Go to top of page

Collecting and saving seeds



Suitable for children: 
Two girls looking at seeds

There are many different ways to grow more plants. They can grow from cuttings, seeds, seedlings, bulbs or rootstock.

Next time you do your fruit and vegetable shopping with your child see if you can predict which ones will have seeds inside. If they have seeds inside you could try and grow them.

I think the pumpkin will have seeds inside that we can try to grow.

A pumpkin has lots of seeds inside but the avocado only has one big seed.

Once you have collected the seeds from your shopping adventure talk to your child about what you need to do next. Can you plant them straight into the ground? Do you need to wait until the weather changes?

Pumpkins are planted in summer but the fruit is not ready to eat until winter. We have to collect, dry and store the seeds until summer.

Avocados can be planted any time of the year and will grow into a tree.

Talk to your child about what you need to do when the seeds can’t be planted straightaway. How do you store them? Do they need to be washed and dried?

This pumpkin has lots of seeds inside. There are more seeds than we need. We could share them with Nana and Papa. We can put 5 seeds in each paper bag and write ‘to plant in summer’ on the front.

If we don’t let the seeds dry out before we put them in a bag they will go mouldy and rot.

Materials you will need

  • Envelopes
  • Paper bag
  • Fruit and vegetables
  • Flowering plants

Why does this matter?

When you and your child explore which fruit and vegetables have seeds you will be using prediction and comparative language. When you compare how they grow or talk about the amount of seeds inside, you are using number and size to make decisions. Number, size and quantity are forms of measurement.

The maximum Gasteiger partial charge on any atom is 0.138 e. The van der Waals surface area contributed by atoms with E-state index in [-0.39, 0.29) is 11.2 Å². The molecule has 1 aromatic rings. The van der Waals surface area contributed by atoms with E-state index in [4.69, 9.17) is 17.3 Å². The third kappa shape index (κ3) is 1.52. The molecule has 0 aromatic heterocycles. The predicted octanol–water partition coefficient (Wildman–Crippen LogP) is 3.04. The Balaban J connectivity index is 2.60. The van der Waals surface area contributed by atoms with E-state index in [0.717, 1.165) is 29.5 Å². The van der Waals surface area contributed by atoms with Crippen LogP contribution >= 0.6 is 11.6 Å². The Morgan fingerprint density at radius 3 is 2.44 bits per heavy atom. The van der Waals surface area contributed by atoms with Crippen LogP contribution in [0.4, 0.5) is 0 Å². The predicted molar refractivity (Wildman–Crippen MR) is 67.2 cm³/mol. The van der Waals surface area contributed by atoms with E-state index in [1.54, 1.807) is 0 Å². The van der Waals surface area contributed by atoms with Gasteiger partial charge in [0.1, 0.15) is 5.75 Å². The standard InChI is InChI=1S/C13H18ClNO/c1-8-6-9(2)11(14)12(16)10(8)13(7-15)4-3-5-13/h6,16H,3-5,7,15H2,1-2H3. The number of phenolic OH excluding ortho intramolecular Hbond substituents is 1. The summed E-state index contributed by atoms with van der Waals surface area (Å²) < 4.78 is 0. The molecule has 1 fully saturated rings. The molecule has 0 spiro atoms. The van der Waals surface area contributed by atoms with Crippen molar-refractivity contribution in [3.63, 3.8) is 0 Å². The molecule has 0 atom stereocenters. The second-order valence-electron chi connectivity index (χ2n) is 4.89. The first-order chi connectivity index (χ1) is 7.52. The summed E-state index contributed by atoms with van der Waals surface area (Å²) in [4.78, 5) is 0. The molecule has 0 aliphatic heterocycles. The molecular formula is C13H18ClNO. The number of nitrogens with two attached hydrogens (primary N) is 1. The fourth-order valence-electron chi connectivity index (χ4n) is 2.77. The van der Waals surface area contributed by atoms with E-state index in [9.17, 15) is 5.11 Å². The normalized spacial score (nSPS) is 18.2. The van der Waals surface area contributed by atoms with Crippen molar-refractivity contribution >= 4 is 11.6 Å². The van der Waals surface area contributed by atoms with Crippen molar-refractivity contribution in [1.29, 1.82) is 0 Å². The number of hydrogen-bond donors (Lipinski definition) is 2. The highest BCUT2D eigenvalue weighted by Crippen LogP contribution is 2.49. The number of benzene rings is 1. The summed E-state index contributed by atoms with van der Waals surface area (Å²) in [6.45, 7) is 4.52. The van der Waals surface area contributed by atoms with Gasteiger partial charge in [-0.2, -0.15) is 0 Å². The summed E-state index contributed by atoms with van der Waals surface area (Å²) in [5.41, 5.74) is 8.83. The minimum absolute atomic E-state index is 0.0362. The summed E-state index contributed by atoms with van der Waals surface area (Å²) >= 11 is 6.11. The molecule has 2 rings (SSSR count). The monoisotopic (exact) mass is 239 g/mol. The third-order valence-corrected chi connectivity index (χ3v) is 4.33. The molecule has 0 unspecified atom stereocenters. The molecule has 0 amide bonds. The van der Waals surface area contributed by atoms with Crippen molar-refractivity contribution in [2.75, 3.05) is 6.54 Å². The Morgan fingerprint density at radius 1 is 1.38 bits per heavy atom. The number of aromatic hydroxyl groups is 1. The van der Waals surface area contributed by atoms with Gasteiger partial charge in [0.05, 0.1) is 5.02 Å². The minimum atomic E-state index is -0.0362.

Researching when different plants get planted and when they fruit helps your child to develop planning and sequencing skills. They will be using time and temperature to help make decisions about when something should happen.

Your child will be developing rich oral language to describe what they are doing, to compare one plant to another and to explain the growing cycle of the plant.

What does this lead to?

As your child begins to make decisions about what to grow and when to plant the seed they are developing the skills to make decisions based on data.

When you talk about how many seeds are inside and how many you want to plant, your child is learning about number and division. As you talk about how many seeds to put inside a packet or how many you need for planting, your child is learning that quantities can be divided into smaller amounts.

Language to use

  • Plant, fruit, vegetable, flower
  • Seed, seedling, bulb, cutting, rootstock
  • Season, weather, time of year, calendar
  • Seasonal, annual, perennial

Questions to use

  • Do all plants have seeds?
  • Do all plants grow from seeds?
  • Does it matter when you plant a seed?
  • What do seeds need to grow?
  • How many plants grow from a single seed?
  • Why does some fruit have lots of seeds?

Useful tips

  1. The Kitchen Gardens initiative has information about saving, growing and sowing seeds.
  2. The ABC has a regional growing guide that can tell you what to plant and when.
  3. You might also like to take a look at the activities Planting a garden you can eat and Growing wheat sprouts.
  4. Remember to talk to your child in your home language.

More ideas

  1. Grow sprouts and seeds on cottonwool.
  2. Make a sprout caterpillar using wheat, a stocking and potting mix.

Variation by age

Three to five year olds

  • Go on a seed hunt around your garden and neighbourhood.
  • Make a chart of different fruit and vegetables to show which ones have seeds and which ones don’t.
  • Borrow books and stories from the library about growing plants.
  • Design and make labels for your seed collection bags.
  • Collect your own seeds and give them away as presents.